Blues man Lonnie Shields, now living in Pennsylvania , remembers living in Helena , Arkansas, as a child in the late 19 60s and seeing native son Sonny Boy Williamson on the street. “There was gambling houses and a lot of drinking and a lot of partying. This town is so unique because it’s right on the water. It’s like a little sleepy town where nobody knows anything about it until they come here. People came from all over just to be in Helena and have a good time.”
Blues drummer Sam Carr convinced Shields's mother to let him go on the road at age sixteen with the Jelly R oll Kings by bringing her set tubs full of fish. Raised in the Baptist c hurch, Shields's music reflects gospel influences . “I was called to be a minister. My brother ' s a minister, and I didn’t deny being a minister, but I feel I could do more by going into clubs singing the gospel and relating to people on the road, trying to get people aware that there’s a second coming.”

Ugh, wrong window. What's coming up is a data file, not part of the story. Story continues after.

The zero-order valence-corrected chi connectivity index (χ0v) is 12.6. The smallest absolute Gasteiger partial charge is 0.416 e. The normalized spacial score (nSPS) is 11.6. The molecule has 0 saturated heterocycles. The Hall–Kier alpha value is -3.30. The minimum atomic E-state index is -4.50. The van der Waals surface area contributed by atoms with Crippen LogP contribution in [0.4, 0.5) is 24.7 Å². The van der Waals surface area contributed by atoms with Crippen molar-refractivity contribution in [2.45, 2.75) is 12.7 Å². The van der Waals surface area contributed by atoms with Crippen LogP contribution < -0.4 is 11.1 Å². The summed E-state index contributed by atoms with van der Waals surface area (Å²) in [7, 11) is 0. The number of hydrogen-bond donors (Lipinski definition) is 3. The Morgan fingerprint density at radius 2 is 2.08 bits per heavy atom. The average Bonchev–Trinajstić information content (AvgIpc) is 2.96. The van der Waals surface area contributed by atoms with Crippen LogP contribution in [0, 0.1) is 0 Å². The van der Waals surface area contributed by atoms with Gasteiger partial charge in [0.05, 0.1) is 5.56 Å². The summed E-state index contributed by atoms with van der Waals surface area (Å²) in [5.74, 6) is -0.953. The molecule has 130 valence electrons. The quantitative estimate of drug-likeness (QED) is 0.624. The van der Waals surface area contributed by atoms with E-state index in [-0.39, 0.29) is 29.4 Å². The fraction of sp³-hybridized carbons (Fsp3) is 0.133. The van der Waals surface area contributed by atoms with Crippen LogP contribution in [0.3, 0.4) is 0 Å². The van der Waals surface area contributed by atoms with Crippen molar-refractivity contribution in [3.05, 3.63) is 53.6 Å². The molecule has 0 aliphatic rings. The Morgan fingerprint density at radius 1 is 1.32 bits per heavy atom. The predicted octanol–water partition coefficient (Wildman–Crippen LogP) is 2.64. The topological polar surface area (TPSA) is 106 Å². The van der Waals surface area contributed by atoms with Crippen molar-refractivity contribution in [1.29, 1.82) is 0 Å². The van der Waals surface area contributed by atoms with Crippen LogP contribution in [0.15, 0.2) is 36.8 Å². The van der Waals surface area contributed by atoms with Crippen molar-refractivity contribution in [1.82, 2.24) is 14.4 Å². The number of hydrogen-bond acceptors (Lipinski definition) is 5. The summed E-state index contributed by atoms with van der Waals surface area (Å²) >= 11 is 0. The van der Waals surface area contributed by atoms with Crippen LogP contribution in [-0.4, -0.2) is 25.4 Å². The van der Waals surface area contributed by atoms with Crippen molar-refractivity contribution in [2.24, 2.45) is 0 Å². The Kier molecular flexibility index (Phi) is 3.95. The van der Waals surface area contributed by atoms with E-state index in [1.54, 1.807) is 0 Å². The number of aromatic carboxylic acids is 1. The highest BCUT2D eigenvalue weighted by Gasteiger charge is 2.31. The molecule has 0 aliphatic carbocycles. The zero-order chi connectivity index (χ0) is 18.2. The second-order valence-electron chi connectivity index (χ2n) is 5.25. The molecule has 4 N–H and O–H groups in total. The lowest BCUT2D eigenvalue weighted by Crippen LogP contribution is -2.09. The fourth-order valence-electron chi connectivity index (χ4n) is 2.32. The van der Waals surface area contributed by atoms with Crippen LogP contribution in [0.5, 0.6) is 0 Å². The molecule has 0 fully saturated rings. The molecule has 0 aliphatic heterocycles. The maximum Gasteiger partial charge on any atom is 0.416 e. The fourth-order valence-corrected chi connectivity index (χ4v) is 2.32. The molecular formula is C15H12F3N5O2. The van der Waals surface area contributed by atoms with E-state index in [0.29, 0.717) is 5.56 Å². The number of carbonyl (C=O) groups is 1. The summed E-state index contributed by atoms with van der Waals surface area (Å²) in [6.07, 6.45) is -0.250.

Portrait , Shields's best known album , was a six-year effort that began as the first recording session at Rooster Blues in Clark s dale, Mississippi . In 1993 t he label’s president and founding editor of Living Blues magazine , Jim O’Neal , wrote an article in King Biscuit Time magazine in which he called Shields “the brightest star to come out of Helena since the old King Biscuit Time days of Sonny Boy Williamson.” Shields has performed at nine of the first eleven King Biscuit Blues Festivals.
Still frame from Pryor Center video interview with Lonnie Shields at Bubba's Blues Corner during the King Biscuit Blues Festival; Helena, Arkansas, 2016
© Pryor Center for Arkansas Oral and Visual History, University of Arkansas